The Hunterian Museum, Glasgow, Scotland
William Hunter and Lord Kelvin
The 18th-century anatomist and obstetrician William Hunter (brother of John Hunter; see Chapter 64) bequeathed the money for the creation of the Hunterian Museum in Glasgow. He also provided the core of its collection—his medical equipment and specimens, and his wide-ranging collection of art works, coins, books, and minerals. In the 200 years since its creation, the museum has vastly expanded its collection of scientific and artistic works, and also contains the most important public exhibition of the work of another great Glaswegian, William Thomson (who became Lord Kelvin).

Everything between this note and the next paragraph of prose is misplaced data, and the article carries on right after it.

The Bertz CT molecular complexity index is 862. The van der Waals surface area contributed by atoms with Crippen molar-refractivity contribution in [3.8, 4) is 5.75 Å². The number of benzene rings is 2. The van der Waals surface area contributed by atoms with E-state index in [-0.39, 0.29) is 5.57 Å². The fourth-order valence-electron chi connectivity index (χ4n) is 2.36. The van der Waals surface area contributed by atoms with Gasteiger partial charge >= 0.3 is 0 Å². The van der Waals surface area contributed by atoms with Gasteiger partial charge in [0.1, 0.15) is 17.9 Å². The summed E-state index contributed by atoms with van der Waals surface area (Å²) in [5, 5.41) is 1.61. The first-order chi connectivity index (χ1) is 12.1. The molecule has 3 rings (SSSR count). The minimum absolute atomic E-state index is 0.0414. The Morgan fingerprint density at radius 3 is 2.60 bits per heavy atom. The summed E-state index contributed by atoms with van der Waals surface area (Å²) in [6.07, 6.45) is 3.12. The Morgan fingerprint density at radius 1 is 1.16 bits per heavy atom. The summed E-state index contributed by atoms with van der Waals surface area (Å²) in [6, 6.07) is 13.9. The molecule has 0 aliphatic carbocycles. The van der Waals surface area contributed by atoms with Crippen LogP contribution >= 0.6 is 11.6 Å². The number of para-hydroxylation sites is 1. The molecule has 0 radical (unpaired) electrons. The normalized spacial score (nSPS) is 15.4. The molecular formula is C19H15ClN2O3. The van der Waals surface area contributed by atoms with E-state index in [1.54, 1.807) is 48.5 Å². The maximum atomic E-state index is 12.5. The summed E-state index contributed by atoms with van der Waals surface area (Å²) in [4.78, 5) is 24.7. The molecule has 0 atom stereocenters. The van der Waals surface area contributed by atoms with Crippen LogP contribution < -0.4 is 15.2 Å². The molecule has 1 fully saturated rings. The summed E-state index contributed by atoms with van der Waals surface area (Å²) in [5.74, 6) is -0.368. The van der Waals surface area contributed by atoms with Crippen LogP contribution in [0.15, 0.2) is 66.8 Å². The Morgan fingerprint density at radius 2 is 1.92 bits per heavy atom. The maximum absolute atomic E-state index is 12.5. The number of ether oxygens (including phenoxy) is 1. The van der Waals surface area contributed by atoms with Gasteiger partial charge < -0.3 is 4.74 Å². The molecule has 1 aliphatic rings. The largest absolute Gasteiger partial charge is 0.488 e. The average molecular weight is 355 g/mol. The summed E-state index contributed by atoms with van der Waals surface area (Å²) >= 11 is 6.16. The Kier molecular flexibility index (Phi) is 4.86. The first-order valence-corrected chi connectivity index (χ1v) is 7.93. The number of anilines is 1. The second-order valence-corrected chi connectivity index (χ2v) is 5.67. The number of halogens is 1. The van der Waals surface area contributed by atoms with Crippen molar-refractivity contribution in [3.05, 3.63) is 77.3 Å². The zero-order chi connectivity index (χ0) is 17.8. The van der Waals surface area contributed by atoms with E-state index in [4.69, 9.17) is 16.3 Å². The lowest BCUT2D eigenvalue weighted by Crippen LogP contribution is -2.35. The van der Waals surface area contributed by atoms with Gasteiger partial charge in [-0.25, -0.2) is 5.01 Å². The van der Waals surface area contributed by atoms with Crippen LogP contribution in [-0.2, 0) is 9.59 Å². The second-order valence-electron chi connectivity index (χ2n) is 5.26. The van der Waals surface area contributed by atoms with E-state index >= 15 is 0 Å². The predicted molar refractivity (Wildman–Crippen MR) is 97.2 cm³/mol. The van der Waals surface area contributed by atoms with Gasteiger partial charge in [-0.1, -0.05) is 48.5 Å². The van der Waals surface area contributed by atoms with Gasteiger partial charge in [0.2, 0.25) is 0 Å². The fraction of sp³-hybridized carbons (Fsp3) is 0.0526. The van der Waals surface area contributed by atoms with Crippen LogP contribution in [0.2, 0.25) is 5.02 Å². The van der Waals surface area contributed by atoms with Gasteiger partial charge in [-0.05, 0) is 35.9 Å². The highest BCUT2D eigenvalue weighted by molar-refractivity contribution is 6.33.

William Hunter introduced the practice of using cadavers to teach medical students. He eventually specialized in obstetrics, publishing his illustrated The Anatomy of the Human Gravid Uterus in 1774 (see Figure 73-1).
Figure 73-1. Illustration from The Anatomy of the Human Gravid Uterus
The museum celebrates ...